Photo: Scott Gimple Twitter Account
The Walking Dead might have started off as a series born from incredible comic books, but it’s grown into a staple of pop culture. Not only have conventions, cruises, fan meetups, and some incredible art been born from the series, it’s going down in history, quite literally, as a shaper of pop culture.
The series, aired on AMC and returning in less than two weeks for its 100th episode, has secured a place in the Smithsonian. The National American History Museum is now home to a number of relics from the series that reflect some of the biggest moments and turning points in the show’s first 7 seasons.
The cast weren’t the only ones who realized what a special honor it was to be part of something larger than life. Museum director John Gray had this to say about being on stage with The Walking Dead‘s contribution to the museum.
This is the first time I’ve ever been on stage with this kind of collection as a donation to the National Museum — and it is pretty extraordinary.
For some, it’s hard to understand why a series about a zombie apocalypse draws in such an incredibly large fan base, or why the show is 7 seasons in and showing no signs of slowing down. However, for fans of the series, the answer is simple. It’s a show about the human experience, it’s not the setting and the undead that make it so unforgettable, it’s the characters and their hearts. It’s how they survive and what they fight for – it’s about living in a world that’s trying to break you.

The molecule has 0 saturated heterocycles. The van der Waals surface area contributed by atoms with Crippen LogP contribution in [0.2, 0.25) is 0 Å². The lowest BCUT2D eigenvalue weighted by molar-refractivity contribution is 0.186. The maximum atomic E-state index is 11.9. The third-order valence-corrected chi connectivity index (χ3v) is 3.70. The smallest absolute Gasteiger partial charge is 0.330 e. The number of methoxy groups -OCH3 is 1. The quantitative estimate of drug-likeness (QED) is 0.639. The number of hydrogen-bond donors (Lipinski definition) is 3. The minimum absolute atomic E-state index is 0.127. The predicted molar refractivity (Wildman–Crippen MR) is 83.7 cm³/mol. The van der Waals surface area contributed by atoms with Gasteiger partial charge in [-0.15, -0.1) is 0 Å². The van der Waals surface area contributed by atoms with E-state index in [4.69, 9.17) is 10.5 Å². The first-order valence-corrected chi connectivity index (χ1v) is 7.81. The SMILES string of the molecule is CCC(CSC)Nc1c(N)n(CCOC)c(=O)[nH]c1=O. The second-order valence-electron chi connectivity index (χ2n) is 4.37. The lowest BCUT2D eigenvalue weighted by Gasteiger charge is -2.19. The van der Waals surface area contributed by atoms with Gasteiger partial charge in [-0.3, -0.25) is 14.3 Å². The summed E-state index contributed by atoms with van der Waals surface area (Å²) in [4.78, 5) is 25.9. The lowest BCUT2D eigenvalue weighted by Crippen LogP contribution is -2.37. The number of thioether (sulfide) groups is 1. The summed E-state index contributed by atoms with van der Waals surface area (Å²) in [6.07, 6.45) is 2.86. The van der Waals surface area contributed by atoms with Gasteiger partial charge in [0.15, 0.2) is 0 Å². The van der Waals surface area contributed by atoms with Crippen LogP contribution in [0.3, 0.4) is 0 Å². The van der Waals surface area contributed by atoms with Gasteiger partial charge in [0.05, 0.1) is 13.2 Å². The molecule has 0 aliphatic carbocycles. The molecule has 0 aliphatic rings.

The exhibit in the Smithsonian embodies that in a way that will outlast the series itself. It now holds items from the very first season to the most recent and they’re all impactful in their own way.
Summer’s outfit is one of the items in the collection, which serves as a stark reminder that the disease that turned humans into walkers didn’t discriminate. As does the ‘bicycle girl’ prop, paying homage to the first zombie that Rick killed, after telling her that he’s sorry.
Hershel’s head, taken off by the Governor, is there as well (as seen in the photo from Norman’s Instagram above). Daryl’s crossbow is joined by Michonne’s Katana – memorializing the power and the fight they both bring to the series. There are additional costumes, specifically ones worn by Carl and Glenn in season one as well as Merle Dixon’s arm rig.
Just looking at the items brought us back to, as we said earlier, some of those moments in the series that stand out in our minds the most. The moments that prove just how human these characters still are, how dark the fight became, and how strong one must be to survive.
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10/10/17 Cast members from the TV series The Walking Dead donate memorabilia to the Smithsonian’s National Museum of American History in Washington, DC on Tuesday morning. Image © 2017 by Patrick G. Ryan www.snarkinfested.com #snarkinfested #walkingdead #smithsonian #washingtondc #igdc #igdcers #creativedc #decapitated #collecting #zombie #walker #washingtonphotographer #nikonphotography #daryl #nikonphotographer #michonne #twd #twdfans #normanreedus #hershelshead #twdamc
There was a ceremony to commemorate the occasion this afternoon, and many of the cast members were in attendance. Showing their gratitude to be part of something so monumental and having a moment to appreciate everything they’ve worked so hard for.
‘…but I knew him’